Intraocular lenses (IOLs) are used for vision correction, for refractive lens exchange. IOLs are used to replace the eye’s natural lens and are implanted inside the eye when the natural lens is removed as a result of cataract surgery.
Previously, after having undergone a cataract, patients had to put on thick eye glasses or special contact lenses in order to see well as no implants were placed in the eye.
Currently, there are various premium IOLs available.
2. What types of lenses are available?
Generally, there is a distinction made between standard and premium intraocular lenses (also known as advanced intraocular lenses).
2.1 Standard Lenses
They provide good vision for one focal distance only, meaning the patient must choose whether to be more dependent on glasses for either reading or driving. Patients with significant astigmatism before surgery may require glasses for most activities. In addition, night vision and vision in low-contrast lighting will be slightly reduced as these lenses provide distance and near, but no intermediate vision.
2.2. Trifocal Implants
At Laser Eye Centre, we use trifocal implants. With trifocal implants, as suggested by the term itself, they provide intermediate vision. This is vital for using computers, using a mobile phone or iPad at a comfortable distance, generally anything at arm’s length. This is in addition to providing near and far vision hence reducing the need for glasses.
3. Which IOL is best for me?
The best intraocular lens for you depends on many factors, including your lifestyle and your specific visual needs. Today’s patients are faced with a wide range of choices regarding which IOL to have placed in their eyes. We at Laser Eye Centre can help guide you in this decision.
4. What options are available?
At Laser Eye Centre, we work with trifocal lenses from two leading companies; Rayner and Alcon. Both lenses work on similar principles
On the Day of the surgery
Factors determining the outcome of cataract surgery
- Expert surgical skills of the surgeon. Before agreeing to be operated on by a surgeon, one should ask the doctor whether Phacoemulsification is his preferred method of surgery or if he does this for a few patients only. At Laser Eye Centre, 99% of the cataract operations carried out are by Phacoemulsification.
- The IOL Master: As mentioned before, when a cataract is removed, the old lens has to be replaced by a new, artificial lens of an equivalent power. At the Laser Eye Centre, the Intra Ocular Lens Master is used to determine the power of the lens that needs to be implanted in Cataract patients. The curvature of the cornea and the depth of the anterior chamber are all measured at one go. The Laser Eye Centre is the only centre in East and Central Africa that has this machine which is considered as a Gold Standard.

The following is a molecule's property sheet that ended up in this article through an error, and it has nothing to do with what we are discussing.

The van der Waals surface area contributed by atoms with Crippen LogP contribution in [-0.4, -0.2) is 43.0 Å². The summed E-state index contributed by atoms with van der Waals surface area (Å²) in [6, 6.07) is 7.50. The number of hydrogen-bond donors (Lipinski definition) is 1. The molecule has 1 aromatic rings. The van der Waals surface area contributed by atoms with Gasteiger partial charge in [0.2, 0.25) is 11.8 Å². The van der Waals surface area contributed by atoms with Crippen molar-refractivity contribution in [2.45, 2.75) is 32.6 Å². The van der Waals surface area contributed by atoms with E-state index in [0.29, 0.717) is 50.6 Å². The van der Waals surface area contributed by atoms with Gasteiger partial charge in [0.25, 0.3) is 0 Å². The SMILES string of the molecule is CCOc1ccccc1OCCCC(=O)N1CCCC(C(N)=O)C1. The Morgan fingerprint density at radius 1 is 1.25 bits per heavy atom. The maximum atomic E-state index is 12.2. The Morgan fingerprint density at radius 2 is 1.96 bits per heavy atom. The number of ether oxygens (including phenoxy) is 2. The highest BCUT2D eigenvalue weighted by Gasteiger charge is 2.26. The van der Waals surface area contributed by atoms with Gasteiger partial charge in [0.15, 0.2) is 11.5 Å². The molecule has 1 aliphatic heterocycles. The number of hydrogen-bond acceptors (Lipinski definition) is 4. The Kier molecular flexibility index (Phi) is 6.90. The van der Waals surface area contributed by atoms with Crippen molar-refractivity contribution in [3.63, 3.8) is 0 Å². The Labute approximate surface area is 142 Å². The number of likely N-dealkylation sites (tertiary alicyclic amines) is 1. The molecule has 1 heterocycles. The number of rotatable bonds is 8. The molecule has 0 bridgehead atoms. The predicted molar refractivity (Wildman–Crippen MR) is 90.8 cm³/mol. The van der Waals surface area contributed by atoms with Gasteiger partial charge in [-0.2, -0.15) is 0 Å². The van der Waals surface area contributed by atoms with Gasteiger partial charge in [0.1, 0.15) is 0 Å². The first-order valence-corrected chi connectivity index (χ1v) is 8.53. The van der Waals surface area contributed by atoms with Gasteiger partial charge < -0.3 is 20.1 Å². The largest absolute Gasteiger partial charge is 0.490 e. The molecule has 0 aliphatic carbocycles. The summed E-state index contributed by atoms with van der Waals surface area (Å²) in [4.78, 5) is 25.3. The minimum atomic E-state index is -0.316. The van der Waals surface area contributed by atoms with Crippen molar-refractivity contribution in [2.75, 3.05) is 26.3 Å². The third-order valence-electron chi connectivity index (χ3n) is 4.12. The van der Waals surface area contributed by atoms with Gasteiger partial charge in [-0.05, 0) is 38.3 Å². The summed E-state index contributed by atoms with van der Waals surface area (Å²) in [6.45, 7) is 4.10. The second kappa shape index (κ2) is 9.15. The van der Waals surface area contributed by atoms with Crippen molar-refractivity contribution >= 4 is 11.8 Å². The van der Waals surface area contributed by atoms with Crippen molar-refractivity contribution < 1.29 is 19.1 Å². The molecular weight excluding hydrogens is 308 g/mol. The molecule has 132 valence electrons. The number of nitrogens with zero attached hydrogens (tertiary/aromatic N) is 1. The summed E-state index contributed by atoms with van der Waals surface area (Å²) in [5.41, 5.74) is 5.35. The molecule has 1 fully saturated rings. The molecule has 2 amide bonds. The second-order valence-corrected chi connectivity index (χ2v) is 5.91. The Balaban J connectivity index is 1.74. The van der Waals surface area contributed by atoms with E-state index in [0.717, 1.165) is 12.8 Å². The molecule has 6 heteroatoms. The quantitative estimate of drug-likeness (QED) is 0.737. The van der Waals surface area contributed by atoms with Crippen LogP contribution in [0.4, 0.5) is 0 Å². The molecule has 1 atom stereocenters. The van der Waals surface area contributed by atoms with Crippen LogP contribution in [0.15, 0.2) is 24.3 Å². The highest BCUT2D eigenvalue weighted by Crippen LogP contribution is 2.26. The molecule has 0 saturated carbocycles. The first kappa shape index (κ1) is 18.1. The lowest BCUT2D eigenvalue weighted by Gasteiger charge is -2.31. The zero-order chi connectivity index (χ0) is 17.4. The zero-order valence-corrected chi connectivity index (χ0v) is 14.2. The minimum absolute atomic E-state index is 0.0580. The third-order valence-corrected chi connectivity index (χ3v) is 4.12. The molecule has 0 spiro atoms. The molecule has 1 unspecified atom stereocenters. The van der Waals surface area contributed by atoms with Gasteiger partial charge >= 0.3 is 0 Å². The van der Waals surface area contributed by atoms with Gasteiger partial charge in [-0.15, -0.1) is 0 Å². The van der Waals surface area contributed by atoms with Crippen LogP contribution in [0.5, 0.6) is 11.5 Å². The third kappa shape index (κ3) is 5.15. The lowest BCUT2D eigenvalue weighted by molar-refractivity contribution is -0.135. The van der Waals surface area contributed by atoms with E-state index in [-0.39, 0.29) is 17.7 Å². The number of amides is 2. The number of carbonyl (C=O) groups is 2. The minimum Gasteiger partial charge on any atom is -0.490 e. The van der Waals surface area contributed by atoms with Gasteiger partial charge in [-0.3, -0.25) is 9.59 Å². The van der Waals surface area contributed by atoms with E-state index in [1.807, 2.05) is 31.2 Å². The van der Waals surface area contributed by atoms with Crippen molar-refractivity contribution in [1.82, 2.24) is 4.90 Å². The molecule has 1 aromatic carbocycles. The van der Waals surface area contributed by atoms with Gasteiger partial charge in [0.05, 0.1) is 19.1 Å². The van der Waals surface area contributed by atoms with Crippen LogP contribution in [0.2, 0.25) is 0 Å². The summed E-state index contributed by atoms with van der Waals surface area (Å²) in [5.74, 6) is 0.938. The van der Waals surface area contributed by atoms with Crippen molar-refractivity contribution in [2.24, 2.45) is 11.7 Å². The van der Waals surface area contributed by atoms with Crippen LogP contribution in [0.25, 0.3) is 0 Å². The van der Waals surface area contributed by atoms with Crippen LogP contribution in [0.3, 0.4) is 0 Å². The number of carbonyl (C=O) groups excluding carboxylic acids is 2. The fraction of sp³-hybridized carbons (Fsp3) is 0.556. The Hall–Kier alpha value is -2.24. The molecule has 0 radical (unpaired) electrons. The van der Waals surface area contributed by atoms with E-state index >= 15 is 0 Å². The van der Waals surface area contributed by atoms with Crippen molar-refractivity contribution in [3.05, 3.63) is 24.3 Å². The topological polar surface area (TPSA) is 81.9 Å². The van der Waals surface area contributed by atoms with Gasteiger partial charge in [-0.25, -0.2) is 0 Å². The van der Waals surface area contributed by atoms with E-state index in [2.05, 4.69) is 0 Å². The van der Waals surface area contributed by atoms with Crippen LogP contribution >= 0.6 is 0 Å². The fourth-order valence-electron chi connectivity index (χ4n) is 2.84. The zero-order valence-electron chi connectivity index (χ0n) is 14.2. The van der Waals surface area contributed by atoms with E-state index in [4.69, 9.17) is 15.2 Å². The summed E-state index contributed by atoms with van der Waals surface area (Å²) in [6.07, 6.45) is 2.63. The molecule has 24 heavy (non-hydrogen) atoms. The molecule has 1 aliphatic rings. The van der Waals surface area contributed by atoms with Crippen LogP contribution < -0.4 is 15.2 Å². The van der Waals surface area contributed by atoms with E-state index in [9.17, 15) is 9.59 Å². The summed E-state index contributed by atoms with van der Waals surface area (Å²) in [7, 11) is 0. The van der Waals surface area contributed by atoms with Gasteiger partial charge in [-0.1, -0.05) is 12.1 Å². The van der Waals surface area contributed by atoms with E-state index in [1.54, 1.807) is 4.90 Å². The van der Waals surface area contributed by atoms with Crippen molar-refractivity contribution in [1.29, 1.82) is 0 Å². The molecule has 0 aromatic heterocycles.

- State of the art Phacoemulsification machine: At the Laser Eye Centre, we have got the latest Surgical Design Ocusystem, which is considered one of the best Phaco machines of its kind.
- The quality of Intra Ocular Implant: In spite of a successful cataract operation, if a high quality Intra Ocular Implant is not used, then the patient could have complications after a few months or years, i.e. implant causing recurrent intra ocular inflammation. The Laser Eye Centre is the only centre that uses Acrysof IQ Alcon (USA) implants, which are considered one of the best Intra Ocular Implants in the world. Each Acrysof lens is tested under electron microscope and is approved by the FDA (USA) and has European Certification.
- Visco-elastic – Cohesive and Dispersive. While performing the surgery a jelly known as Visco-elastic is used to protect the intra-ocular tissue. At the Laser Eye Centre, we use Duovisc Alcon visco-elastics, which are of very high quality and better than methylcellulose, available in some third world countries are used by some mission and charitable hospitals. During the surgery, ultrasonic waves are used to break down the cataract. The Visco-elastic protects the other delicate structures around the lens from being affected by the ultrasonic waves. Duovisc has both cohesive and dispersive properties which is what is needed during Phacoemulsification.
- During the operation, Alcon Balanced Salt Solutions Plus (BSS+) is used which is similar to the intra ocular fluid so there is less tissue reaction or damage, giving results that are far superior to other commonly used solutions like Hartman or Norman Saline or Balanced salt solution.
At the Laser Eye Centre, all knives and drapes are disposable. Sometimes patients compare the cost of having surgery. It is imperative for the patient to have knowledge of the type of Intra Ocular Lens, disposables and Phaco machine used in their surgery. All the ocular disposables like the IOL, sutures, Balanced Salt Solution Plus, Visco-elastic, Phacoemulsification machine, operation microscope and Vacuum Autoclave have international certification such as CE or ISO 9002 and are used in countries where good surgical techniques are important.